I spent a few hours sorting this box, making piles to burn, keep, or send to my stepsister or kids or cousins. And as I reflect on these old hand written messages, I’m tempted to pull yet a few back from burning.

We seldom write or keep correspondence today, sent through the mail. Social media has taken the place of hand written letters. Letters, to me, are treasures of my family’s development, markers of growing together through life stages and historical events, signs of what was happening in my country and how people felt about it.

Reflecting on why Mom kept these, why they mattered to her, why they still matter to me, takes time. I don’t take it lightly. Here’s a short list of some things I like from this box of treasures.

I like

  • that Mom’s best friend’s cards and mine have the same style. No wonder and I’m named for her, too.
  • photos that I can hold and touch, not on my computer screen
  • my parents, our family, and their friends have a hilarious sense of humor
  • letters from my kids when they were very young to their grandparents
  • memorial cards from Grandma’s funeral, and those of other relatives who grew old
  • wedding and graduation announcements and thank you notes
  • cursive hand writing, like hearing the sender’s voice speaking to me, I recognize the characters
  • newspaper clippings with pictures and stories of my son and my parents
  • my favorite uncle’s signature initials in beautiful cursive or like our family’s ranch brand
  • my history, even the uncertain times and secrets, and all the love shared through letters
  • news and notes and jokes from all my aunts and uncles and many many of my parents’ friends
  • when people sent letters to say they have nothing new to tell, but wanted to remind us they love us

Today, no surprise, a friend brought me another letter with photos from 1976. I had to take time to think and feel about crafting this writing because after I sorted the letter and photos, making one of the stacks for a cousin, he called. He told me that another cousin’s wife died that day. She died while I was reading through the box of cards and letters, and her memorial will be on Mom’s birthday Saturday. Things like this happen to me often enough that I don’t even question the connections any more. I’m just happy that I am aware and that I recognize what a treasure my gift of connections is. All we have to do is pay attention. This experience was designed to happen the way it did.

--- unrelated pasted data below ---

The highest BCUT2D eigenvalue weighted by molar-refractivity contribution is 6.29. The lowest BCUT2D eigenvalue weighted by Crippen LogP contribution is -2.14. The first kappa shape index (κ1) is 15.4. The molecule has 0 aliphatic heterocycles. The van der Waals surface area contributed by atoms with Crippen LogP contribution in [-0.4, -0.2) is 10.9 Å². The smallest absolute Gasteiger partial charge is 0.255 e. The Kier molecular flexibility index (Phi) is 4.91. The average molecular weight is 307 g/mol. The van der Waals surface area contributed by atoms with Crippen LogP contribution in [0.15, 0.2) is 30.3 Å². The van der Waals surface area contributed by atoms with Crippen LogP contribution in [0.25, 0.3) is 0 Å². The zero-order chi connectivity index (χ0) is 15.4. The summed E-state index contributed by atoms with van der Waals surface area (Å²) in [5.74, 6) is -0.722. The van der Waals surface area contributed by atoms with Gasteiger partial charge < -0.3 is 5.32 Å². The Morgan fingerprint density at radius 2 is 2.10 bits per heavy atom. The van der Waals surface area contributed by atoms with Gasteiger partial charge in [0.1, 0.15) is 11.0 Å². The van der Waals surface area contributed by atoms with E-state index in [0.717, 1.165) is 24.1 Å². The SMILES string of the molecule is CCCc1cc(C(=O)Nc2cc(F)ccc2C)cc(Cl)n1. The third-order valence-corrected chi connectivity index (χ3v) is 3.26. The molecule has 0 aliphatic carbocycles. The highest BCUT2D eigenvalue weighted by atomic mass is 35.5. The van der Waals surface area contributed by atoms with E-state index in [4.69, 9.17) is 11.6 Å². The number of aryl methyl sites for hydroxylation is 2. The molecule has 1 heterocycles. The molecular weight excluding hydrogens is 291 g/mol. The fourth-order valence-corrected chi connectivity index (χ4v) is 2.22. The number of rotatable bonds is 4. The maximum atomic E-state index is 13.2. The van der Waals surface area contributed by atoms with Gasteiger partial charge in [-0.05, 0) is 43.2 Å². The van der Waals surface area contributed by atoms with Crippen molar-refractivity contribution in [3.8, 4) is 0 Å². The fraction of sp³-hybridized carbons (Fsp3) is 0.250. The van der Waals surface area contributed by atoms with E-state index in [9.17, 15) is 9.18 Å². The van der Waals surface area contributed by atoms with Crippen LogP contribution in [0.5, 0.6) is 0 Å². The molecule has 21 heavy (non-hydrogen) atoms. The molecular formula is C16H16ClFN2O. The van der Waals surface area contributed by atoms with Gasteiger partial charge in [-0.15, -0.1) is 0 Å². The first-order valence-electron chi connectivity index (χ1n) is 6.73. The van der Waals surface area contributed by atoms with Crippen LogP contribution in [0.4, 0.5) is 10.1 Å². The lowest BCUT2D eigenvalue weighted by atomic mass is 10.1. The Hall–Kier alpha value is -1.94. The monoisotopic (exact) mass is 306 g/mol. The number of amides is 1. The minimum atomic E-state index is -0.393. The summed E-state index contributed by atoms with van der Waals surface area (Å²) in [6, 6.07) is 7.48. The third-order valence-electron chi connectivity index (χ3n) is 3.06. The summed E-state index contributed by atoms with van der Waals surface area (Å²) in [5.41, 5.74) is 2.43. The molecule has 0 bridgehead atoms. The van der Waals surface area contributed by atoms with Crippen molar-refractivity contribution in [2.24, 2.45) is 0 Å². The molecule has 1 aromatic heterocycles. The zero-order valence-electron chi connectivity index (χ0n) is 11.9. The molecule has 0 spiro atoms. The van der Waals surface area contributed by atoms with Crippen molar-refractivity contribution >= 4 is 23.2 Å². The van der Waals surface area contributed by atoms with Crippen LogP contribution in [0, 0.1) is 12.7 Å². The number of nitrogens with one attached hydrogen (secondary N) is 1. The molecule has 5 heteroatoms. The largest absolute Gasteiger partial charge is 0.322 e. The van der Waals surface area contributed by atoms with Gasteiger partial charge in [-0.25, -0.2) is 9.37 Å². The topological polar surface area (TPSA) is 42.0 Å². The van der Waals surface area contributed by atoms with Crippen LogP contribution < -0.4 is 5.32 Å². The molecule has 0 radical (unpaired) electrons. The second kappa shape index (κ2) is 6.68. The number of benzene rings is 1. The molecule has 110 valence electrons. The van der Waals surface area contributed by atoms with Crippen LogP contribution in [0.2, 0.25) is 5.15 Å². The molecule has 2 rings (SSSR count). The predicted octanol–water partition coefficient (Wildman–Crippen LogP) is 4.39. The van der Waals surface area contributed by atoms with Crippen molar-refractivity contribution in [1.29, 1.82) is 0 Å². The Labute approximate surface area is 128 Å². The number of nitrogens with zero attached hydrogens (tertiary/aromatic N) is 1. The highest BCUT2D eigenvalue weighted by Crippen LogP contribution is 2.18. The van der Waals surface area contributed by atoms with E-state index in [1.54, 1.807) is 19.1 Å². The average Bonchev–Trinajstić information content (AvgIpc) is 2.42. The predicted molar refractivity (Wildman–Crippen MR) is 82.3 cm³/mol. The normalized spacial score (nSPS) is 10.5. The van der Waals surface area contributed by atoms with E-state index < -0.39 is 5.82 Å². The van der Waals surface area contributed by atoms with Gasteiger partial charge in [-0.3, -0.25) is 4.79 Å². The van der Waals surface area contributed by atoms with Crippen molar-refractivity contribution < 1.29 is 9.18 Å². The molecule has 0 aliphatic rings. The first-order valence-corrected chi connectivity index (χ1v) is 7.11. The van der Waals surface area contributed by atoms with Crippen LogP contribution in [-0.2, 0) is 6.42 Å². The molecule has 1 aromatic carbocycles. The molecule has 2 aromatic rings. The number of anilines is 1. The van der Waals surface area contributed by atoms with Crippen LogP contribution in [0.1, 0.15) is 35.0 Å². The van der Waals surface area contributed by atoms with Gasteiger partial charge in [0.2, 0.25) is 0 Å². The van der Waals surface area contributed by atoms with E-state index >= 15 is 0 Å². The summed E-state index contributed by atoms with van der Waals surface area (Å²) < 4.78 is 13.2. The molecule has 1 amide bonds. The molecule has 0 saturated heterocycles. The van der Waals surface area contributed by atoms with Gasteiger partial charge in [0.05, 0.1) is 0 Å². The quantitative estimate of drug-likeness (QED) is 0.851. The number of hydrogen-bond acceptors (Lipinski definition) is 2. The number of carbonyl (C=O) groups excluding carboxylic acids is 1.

In Writing 101 from Blogging U we were assigned to write and post a list, and in another assignment to select one word from a list of six and use it as a prompt. This posts meets both those assignments.

Harv

man walking away on prairie

In the Depression Harv moved around. He didn’t have his own home. Harv stayed with different relatives. He’d stay on one ranch and help them out. Then he moved on to another kin’s place and helped them do chores and fix things. He tried to be handy, but he was more in the way than useful. He stayed a couple of months usually. He wasn’t always appreciated, but he was family, so folks let Harv live with them to help him out. For a while. Harv made the rounds living with one brother or sister, then the next, and that’s how he got by in those days. After several rounds of putting him up,  Fred had had enough of his mooching brother . You see, Harv drank a lot and wasn’t at all helpful.

Fred liked to get up early and get at the chores. There was a skating rink in the town and Harv would go there every night and drink himself blind. He came home, Fred and Letha’s home, when the joint closed and slept it off until late in the morning. Every day. One morning when the shadowed edges were beginning to darken into things we know, Fred took Harv’s knife while he lay sleeping. He walked to the chicken pen in dim lantern light and selected a young hen. He twisted her head until he felt her spinal cord snap and then he cut her throat with the blade. Then he plucked out her feathers , dressed her out, and sliced her in pieces. He dropped the pieces in a pail hanging on the side of the hen house. He tossed the slick innards into the hog pen. And then Fred carefully slipped back into Harv’s bedroom and put the bloody knife back where he found it. Letha came humming across the yard to the hen house swinging a basket for fresh eggs, the way she did every day. She folded up the bottom of her apron forming a pocket and held it tightly in one hand. Then she picked up the bloody chicken parts and dropped them into the fold. She carried the flesh into the kitchen, rinsed them in the sink, and put the pieces in a bowl in the ice box next to the new eggs. They’d have chicken dinner tonight.